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Solutions Focus, The: Making Coaching and Change S.I.M.P.L.E.

Book Description

When you need to discover what works in the workplace, The Solutions Focus: Making Coaching and Change SIMPLE offers a powerful yet subtle way to foster positive change. With this revolutionary and practical alternative to traditional problem solving, you can learn how to envision your desired future and move swiftly toward it. The Solutions Focus details the SIMPLE plan and a unique way of working that fosters customized and organization-specific solutions for every problem. Radically pragmatic and proven in many fields, this method goes to the heart of what works for people, teams and organizations. This second updated and extended edition provides an enhanced focus on coaching and offers fascinating and wide-ranging new case studies that illustrate how these ideas are being applied in organizations worldwide, from television companies to government agencies to individual teams. The authors show you how to identify what is working in your organization and how to amplify it by focusing on what is possible rather than what isn’t. The basic principles are simple: identify what works and do more of it, and stop doing what doesṉt work and try something different. Packed with field-tested tools, exercises and case examples, The Solutions Focus will interest anyone who wants practical, innovative workplace solutions for doing more with less. Visit the Solutions Focus website at www.thesolutionsfocus.com.

Table of Contents

  1. Cover Page
  2. Title Page
  3. Copyright Page
  4. Contents
  5. Preface to the Second Edition
  6. 1 Small Changes—and a Big Idea
    1. Problem focus or solutions focus?
    2. The Solutions Focus model
    3. Benefits of the Solutions Focus
    4. Ways to use the Solutions Focus
    5. A theory of no theory
    6. Your own solutions
  7. 2 Staying Simple
    1. The power of simplicity
    2. Change the doing or change the viewing
    3. Introducing the solutions tools
    4. Many routes to success
    5. Strategy, tactics and pitfalls
  8. 3 Solutions not Problems
    1. Problem talk and solution talk
    2. Amplifying useful change
    3. Potential pitfalls: Too much problem talk
      1. No customer for change
      2. Trying to solve an “unsolvable” problem
  9. 4 Inbetween—The Action Is in the Interaction
    1. Systems thinking
    2. Systems synthesis: The interactional view
    3. Organizations as interactional systems
    4. Potential pitfall: Finding the “cause” of the problem
    5. Behavior emerges unpredictably
    6. Potential pitfall: Whose fault is it anyway?
  10. 5 Make Use of What’s There
    1. Everything is a useful gift
    2. Counters
    3. When does the situation—or part of it—happen already?
    4. Making use of skills and resources
    5. Potential pitfall: Focusing on deficits
    6. Build cooperation—or expect resistance
    7. Potential pitfall: Expecting “resistance to change”
  11. 6 Possibilities—Past, Present and Future
    1. Possibilities are central to progress
    2. Possibilities from the past
    3. Potential pitfall: Accusatory explanations
    4. Possibilities present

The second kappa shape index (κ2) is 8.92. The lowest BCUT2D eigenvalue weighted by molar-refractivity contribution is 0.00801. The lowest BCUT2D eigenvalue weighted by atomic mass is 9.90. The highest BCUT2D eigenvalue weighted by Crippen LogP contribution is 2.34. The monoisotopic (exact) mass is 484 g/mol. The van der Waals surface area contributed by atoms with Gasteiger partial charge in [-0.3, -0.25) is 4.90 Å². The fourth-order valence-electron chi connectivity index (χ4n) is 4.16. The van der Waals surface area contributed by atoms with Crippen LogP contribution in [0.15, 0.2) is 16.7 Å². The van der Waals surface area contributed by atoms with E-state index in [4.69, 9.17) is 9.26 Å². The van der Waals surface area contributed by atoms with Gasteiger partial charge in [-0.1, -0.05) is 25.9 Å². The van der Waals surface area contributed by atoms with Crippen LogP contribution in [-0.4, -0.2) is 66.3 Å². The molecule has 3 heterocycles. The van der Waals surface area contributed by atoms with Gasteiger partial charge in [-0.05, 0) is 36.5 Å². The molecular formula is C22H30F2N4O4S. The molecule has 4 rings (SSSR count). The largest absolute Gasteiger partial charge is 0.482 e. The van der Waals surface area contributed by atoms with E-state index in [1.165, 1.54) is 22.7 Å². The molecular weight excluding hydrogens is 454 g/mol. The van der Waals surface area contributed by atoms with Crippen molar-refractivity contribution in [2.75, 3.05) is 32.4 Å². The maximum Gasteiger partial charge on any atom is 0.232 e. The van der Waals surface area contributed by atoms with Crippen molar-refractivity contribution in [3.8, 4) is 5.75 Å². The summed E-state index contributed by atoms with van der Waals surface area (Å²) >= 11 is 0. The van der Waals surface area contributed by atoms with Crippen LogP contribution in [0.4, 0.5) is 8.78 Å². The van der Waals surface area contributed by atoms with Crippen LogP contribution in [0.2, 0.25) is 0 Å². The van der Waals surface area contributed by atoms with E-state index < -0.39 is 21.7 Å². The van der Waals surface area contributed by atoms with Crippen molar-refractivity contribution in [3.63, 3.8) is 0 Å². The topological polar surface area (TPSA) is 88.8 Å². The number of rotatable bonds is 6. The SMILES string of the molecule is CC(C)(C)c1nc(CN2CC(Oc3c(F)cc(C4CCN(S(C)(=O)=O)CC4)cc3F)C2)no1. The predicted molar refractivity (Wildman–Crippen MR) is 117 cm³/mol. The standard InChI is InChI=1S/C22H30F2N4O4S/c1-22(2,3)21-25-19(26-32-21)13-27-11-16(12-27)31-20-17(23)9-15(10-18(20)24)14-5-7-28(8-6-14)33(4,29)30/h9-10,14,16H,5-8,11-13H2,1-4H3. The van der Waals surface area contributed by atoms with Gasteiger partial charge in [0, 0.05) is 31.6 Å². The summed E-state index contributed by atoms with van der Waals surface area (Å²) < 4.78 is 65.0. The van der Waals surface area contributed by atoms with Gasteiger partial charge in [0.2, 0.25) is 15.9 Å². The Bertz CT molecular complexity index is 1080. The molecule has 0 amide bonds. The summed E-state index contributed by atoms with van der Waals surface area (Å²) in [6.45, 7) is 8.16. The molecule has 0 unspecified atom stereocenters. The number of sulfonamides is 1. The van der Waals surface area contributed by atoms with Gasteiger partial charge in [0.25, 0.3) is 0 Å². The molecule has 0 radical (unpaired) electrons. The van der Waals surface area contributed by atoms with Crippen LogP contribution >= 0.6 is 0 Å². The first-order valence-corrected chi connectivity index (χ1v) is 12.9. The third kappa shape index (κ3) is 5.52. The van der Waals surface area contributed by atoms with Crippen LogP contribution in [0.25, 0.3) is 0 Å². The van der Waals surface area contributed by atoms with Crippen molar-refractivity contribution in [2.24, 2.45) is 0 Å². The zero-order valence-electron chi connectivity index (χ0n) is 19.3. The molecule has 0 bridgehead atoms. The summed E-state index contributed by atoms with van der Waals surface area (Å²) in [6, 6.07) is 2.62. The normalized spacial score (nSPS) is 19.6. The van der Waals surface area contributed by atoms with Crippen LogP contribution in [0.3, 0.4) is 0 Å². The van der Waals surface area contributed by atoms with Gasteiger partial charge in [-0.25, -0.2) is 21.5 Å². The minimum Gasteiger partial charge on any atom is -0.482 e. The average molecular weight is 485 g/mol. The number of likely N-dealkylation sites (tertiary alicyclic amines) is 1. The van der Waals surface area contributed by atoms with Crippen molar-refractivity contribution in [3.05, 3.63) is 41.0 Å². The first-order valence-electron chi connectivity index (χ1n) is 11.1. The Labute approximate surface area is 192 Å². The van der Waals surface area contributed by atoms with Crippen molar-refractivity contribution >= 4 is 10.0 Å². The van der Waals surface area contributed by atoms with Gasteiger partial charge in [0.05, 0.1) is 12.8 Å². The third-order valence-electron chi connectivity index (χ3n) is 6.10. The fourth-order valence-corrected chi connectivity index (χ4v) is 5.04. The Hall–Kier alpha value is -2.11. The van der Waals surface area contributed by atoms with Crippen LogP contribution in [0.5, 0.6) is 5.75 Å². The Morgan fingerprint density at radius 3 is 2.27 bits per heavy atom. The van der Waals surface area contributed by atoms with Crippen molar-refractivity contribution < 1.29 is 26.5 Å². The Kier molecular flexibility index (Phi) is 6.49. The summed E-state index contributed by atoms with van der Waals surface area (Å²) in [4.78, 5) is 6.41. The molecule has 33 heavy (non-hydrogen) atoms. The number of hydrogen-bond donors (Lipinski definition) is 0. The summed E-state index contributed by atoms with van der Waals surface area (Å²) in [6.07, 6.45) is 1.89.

5. Affirming and offering compliments
    6. Resources
    7. Potential pitfall: Using unresourceful words
    8. Future possibilities
    9. Potential pitfall: Explanations with no way forward
  12. 7 Language—Simply Said
    1. Words matter
    2. Potential pitfall: Bewitched by words
    3. Scaling
    4. Potential pitfalls: Words are personal
      1. Words are not the world
  13. 8 Every Case Is Different
    1. Finding enough fit
    2. Small actions
    3. After the small steps—finding more counters
    4. Potential pitfalls: Applying ill-fitting theories
      1. “Knowing” too much
      2. Relying on “experts”
      3. Acting “solution forced,” not solution focused
  14. 9 The Complete Toolkit
    1. Reviewing the tools
    2. All the tools in action
    3. Practical applications
  15. 10 Coaching Solutions
    1. Meet OSKAR
    2. A coaching conversation
    3. The role of the coach—optimism and pessimism
  16. 11 Managers Coach Their People to Solutions
    1. Coaching for excellence, not for punishment
    2. Taking solutions-focused coaching into training programs
    3. Introducing a coaching program to an organization
    4. How much expertise does the coach need in the performer’s topic?
    5. Contrasting internal managers with external coaches
    6. Deft use of the coaching tools
    7. What the organization needs to consider when introducing coaching
  17. 12 Team Coaching
    1. What’s your role in the team?
    2. Working with teams
    3. Platform with teams
    4. Future perfect with teams
    5. Scaling with teams
    6. Counters with teams
    7. Affirms with teams
    8. Small actions with teams
    9. Guerrilla SF
    10. Celebrating success—what’s better and why?
    11. Applying Simple principles to coaching
  18. 13 Organizational Solutions
    1. Consulting models
    2. Finding what’s working in organizations—every case is different
    3. Growing and expanding businesses
    4. Building solutions between organizations in conflict
    5. Positive deviance
    6. More ways to find counters in organizations
    7. Toward the solutions-focused organization?
    8. Conclusions
  19. 14 The Solutions Artist and Scientist
    1. The solutions artist
    2. The solutions scientist
    3. Keep on keeping on
    4. And finally…
  20. 15 How We Reached Here
    1. Anthropology and systems
    2. The Mental Research Institute
    3. From problem to solution
    4. Mark McKergow
    5. Paul Z Jackson
  21. Acknowledgments
  22. References
  23. Bibliography
  24. Index
  25. About the Authors